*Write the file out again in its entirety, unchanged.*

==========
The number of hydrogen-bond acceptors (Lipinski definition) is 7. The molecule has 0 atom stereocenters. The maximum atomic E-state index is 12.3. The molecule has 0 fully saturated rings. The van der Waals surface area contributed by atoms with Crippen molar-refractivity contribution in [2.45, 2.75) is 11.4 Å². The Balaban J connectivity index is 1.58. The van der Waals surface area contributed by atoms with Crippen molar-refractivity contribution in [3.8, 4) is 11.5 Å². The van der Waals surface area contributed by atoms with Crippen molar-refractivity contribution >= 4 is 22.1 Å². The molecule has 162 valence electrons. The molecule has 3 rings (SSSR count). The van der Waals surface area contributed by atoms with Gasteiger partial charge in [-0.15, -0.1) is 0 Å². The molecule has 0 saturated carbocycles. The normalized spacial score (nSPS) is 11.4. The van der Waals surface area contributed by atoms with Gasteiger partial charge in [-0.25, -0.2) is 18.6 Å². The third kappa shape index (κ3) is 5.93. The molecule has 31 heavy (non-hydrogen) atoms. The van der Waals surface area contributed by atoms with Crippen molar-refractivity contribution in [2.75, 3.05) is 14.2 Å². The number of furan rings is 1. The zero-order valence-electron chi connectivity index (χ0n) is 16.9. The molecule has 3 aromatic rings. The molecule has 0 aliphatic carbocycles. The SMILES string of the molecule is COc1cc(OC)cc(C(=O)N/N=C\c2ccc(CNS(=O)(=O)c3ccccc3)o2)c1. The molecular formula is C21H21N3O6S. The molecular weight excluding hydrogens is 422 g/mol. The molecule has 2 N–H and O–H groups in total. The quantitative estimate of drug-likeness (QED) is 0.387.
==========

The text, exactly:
The number of hydrogen-bond acceptors (Lipinski definition) is 7. The molecule has 0 atom stereocenters. The maximum atomic E-state index is 12.3. The molecule has 0 fully saturated rings. The van der Waals surface area contributed by atoms with Crippen molar-refractivity contribution in [2.45, 2.75) is 11.4 Å². The Balaban J connectivity index is 1.58. The van der Waals surface area contributed by atoms with Crippen molar-refractivity contribution in [3.8, 4) is 11.5 Å². The van der Waals surface area contributed by atoms with Crippen molar-refractivity contribution >= 4 is 22.1 Å². The molecule has 162 valence electrons. The molecule has 3 rings (SSSR count). The van der Waals surface area contributed by atoms with Gasteiger partial charge in [-0.15, -0.1) is 0 Å². The molecule has 0 saturated carbocycles. The normalized spacial score (nSPS) is 11.4. The van der Waals surface area contributed by atoms with Gasteiger partial charge in [-0.25, -0.2) is 18.6 Å². The third kappa shape index (κ3) is 5.93. The molecule has 31 heavy (non-hydrogen) atoms. The van der Waals surface area contributed by atoms with Crippen molar-refractivity contribution in [2.75, 3.05) is 14.2 Å². The number of furan rings is 1. The zero-order valence-electron chi connectivity index (χ0n) is 16.9. The molecule has 3 aromatic rings. The molecule has 0 aliphatic carbocycles. The SMILES string of the molecule is COc1cc(OC)cc(C(=O)N/N=C\c2ccc(CNS(=O)(=O)c3ccccc3)o2)c1. The molecular formula is C21H21N3O6S. The molecular weight excluding hydrogens is 422 g/mol. The molecule has 2 N–H and O–H groups in total. The quantitative estimate of drug-likeness (QED) is 0.387.